While ethereum’s price recently dropped by 25% from $160 to $120, dai didn’t move much for the first time since it launched a year ago.
The algorithmically dollar pegged token usually sees a decrease in its market cap (pictured above) in line with a decrease in eth’s price, but not this time.
That perhaps suggests the collateralizers – who perhaps can better be called the eth depositors – are becoming more sophisticated.
As a very new thing launched at the height of the December 2017 euphoria, ethereans necessarily needed some time to get their head around this unique collateralization system.
Is it just a margin, is it a loan, is it a hedging tool, is it a bank? Where are the arbitrage points? Can I profit from just the peth/weth difference? Is it safe? What is its real use?
Some ethereans say people just lock eth, get dai, buy more eth with it, lock that eth, in a loop. The stats, however, show something interesting:
We couldn’t get rid of those blue bars, but we can see dai transaction numbers have increased and quite considerably. At the same time dai’s velocity has decreased considerably, that being how much the same dai moves around.
From that, different people can draw different conclusions, but it does appear probable that the primary current use of dai is to hold it.
That would explain why dai’s market cap hasn’t really moved despite eth’s price fall in what appears to be the very first instance of such behavior.
People are basically kind of selling their eth, without actually selling it, rather than doubling down or trippling down through margins.
As a simple example, if you lock $300 worth of eth and draw out $100, eth’s price would have to fall quite a bit for you to be left with just $100. Until it does so, you kind of have $400 in total. If eth’s price increases, instead, then you have $400 plus whatever % increase.
That’s conceptually or in the abstract. What you actually really have, until you close the position, is $100. That $100 is yours whatever happens, with whatever here obviously meaning as long as dai still exists.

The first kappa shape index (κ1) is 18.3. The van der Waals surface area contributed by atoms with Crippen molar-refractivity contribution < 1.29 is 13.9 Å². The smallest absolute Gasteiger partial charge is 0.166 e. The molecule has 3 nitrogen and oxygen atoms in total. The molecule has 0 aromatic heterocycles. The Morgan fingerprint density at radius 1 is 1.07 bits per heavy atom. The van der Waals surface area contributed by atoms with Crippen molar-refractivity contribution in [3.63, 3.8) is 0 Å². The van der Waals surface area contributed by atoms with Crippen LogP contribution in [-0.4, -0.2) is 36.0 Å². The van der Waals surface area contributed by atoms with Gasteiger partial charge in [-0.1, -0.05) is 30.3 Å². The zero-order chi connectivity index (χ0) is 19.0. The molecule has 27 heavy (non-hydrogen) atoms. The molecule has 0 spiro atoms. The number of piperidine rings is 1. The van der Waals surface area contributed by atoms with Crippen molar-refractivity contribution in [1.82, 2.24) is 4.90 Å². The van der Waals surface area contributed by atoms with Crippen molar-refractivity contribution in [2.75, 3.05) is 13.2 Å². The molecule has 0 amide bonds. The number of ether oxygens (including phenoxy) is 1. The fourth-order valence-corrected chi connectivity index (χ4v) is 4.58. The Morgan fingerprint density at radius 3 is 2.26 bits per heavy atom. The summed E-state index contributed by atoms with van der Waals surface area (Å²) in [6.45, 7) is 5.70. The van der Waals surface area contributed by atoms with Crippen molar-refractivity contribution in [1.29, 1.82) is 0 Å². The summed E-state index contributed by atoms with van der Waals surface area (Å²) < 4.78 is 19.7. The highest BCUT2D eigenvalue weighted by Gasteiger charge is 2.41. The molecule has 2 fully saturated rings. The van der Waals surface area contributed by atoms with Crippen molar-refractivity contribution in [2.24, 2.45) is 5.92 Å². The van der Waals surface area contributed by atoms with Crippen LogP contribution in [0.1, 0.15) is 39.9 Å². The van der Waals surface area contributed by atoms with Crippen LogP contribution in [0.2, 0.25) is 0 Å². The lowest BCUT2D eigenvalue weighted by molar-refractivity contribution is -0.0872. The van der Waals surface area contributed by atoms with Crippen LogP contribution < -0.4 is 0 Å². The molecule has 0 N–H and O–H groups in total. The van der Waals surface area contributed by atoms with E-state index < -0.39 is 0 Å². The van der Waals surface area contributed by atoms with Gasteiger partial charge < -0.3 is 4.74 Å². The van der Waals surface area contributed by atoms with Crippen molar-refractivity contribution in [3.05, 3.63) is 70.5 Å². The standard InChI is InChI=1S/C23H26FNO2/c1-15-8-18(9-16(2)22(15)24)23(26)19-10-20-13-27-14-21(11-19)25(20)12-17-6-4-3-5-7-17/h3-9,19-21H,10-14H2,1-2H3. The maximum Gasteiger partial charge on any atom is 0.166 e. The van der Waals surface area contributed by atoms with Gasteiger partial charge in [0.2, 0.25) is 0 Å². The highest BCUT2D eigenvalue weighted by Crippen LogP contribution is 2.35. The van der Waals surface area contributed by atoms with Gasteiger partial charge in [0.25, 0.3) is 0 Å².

If you want to sell eth therefore for whatever reason, you would get more dollars if you do a plain sale and the price goes down, but you would conceptually lose if you sell and price goes up.
By locking it in dai, you may lose a certain % if price goes down, with just what percentage depending on how much you deposit and so on. You may gain, however, a certain percentage if price goes up.
One could, therefore, take a calculated bet that a bit less dollars for eth is worth it if price goes down because it might go up and they get more dollars for eth.
One can imagine however, in an abstract ideal world of no bugs and no reasonable uncertainty of your locked eth vanishing contrary to the intended rules, that one could put down so much collateral to the point it isn’t reasonably foreseeable they’ll get called.
We’re no where near that world, but if we were it might make sense to unlock some liquidity from the eth you’re going to hold anyway rather than making no use of it. You can then invest that liquidity into whatever.
It is probable that some of the above is what is currently happening with dai. Ethereans have now smartened up and have realized that you can get called, so they might be using it now more as a tool rather than as a leveraging turbo.
At the beginning there was only dai, but now there’s an entire small but fascinating natively digital financial ecosystem.
Close to 2 million eth is currently locked in these dapps with dai accounting for the vast majority of it because it is the oldest.
Compound comes second, seemingly making a comeback after a funds safu bug setback. The interesting newcomer is basically dai, but with more tokens options and with interest for your collateralized deposit.
This space has just begun and the potential innovation here can vaguely be foreseen. It’s all open and free with the only requirement being some thinking mind, so what kids will come up with we don’t know, but an easy one is dai, but for gold or stocks or oil or house prices.
Technically such dai should be pretty easy. You kind of point your oracles to the price of gold rather than the dollar. Something like oil, however, is less stable and something like an Apple stock or a Musk tweet can have more volatility than eth.
Volatility on top of volatility might make the “game” a lot more fun. If all this eth is being locked in this new finance, however, how does little Jimmy get his hands on this silly scarce digital code string?
That’s not even considering some will be locked into staking. On the other hand, an eth substitute is as easy as changing a comma somewhere and walla, eth classic squared. But the comma won’t be able to walla the mindshare.
One can easily imagine an Owen Jones 2.0 waving the crypto commie flag some years down the line if all this eth is locked away in digitally native finance with the unwashed masses unable to touch it.
The beauty of eth, however, is that the unwashed masses and the washed ones are ethereum. The many and the few. The commies and the nazis. The natives and the immigrants. The free and the unfree. Every single one of them is or can be “ethereum.”
It is in fact the most direct democracy imaginable very much in action. Reasonable debate can well conclude perhaps a 2% new issuance rate is necessary. That staking maybe should be complemented by something, and so on.
We can’t know what experience has not yet taught us. Especially where it concerns this very new area of natively digital finance which in many ways appears to be conceptually fascinating as far as the many foreseeable potential methods to upgrade and open the financial system are concerned.
The algorithmically dollar pegged token […]